Concurrently with Modern AGE we are releasing the World of Lazarus. This is a licensed sourcebook that brings the setting of Lazarus by Greg Rucka and Michael Lark to life. It’s a terrific comic with deep world building, and its near future dystopia makes it a great place for Modern AGE adventures. In addition to setting history and details, World of Lazarus includes new rules, character options, and equipment to reflect the comic’s unique elements. And yes, there are stats for Lazari!

Most years the release of Modern AGE and World of Lazarus would be enough of an event, but 2018 is exciting because we also get to take AGE into space! In August we’ll be publishing The Expanse RPG, licensed from the awesome series of novels by James S.A. Corey. These books are simply some of the best scifi of the last decade and we’re delighted we get to bring them to RPGs. The Expanse RPG builds on Modern AGE but modifies and adds to its predecessor to better reflect the nature of the setting. For example, the game replaces the Health score with a Fortune score, measuring more of a character’s luck in terms of staying alive in a fight or other dangerous situation. A twist on Fortune is you can spend it on things other than damage, but you run the risk of not having as much of it when you’re attacked or encounter other hazards. Likewise, the spending of Fortune affects “the Churn,” an in-game measure of how perilous and complicated things are: Eventually, the Churn can boil over and—as fans of The Expanse novels know—things can get complicated fast!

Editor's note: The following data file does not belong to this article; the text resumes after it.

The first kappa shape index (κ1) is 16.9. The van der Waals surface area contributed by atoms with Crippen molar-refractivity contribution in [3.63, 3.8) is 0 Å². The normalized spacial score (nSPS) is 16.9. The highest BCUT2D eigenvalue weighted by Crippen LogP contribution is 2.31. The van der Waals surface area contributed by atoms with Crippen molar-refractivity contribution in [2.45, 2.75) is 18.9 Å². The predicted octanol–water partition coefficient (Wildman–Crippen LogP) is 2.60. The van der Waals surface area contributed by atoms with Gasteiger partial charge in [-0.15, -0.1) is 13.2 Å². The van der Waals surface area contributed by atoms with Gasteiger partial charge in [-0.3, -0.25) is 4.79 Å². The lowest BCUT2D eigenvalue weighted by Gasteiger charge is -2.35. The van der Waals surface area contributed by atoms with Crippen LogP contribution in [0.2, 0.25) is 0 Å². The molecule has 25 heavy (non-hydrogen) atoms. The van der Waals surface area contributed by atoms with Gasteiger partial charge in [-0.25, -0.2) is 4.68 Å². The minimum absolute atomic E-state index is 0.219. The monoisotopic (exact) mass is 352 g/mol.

We’ll have more to say about The Expanse and all our 2018 releases and the year progresses. I hope this article has shown you a bit of how the Adventure Game Engine came to be and has developed over time. To see some of these games in action, you can watch the Titansgrave web series or the two Dragon Age episodes of Season 1 of Tabletop. Keep an eye out for Modern AGE and World of Lazarus this Spring!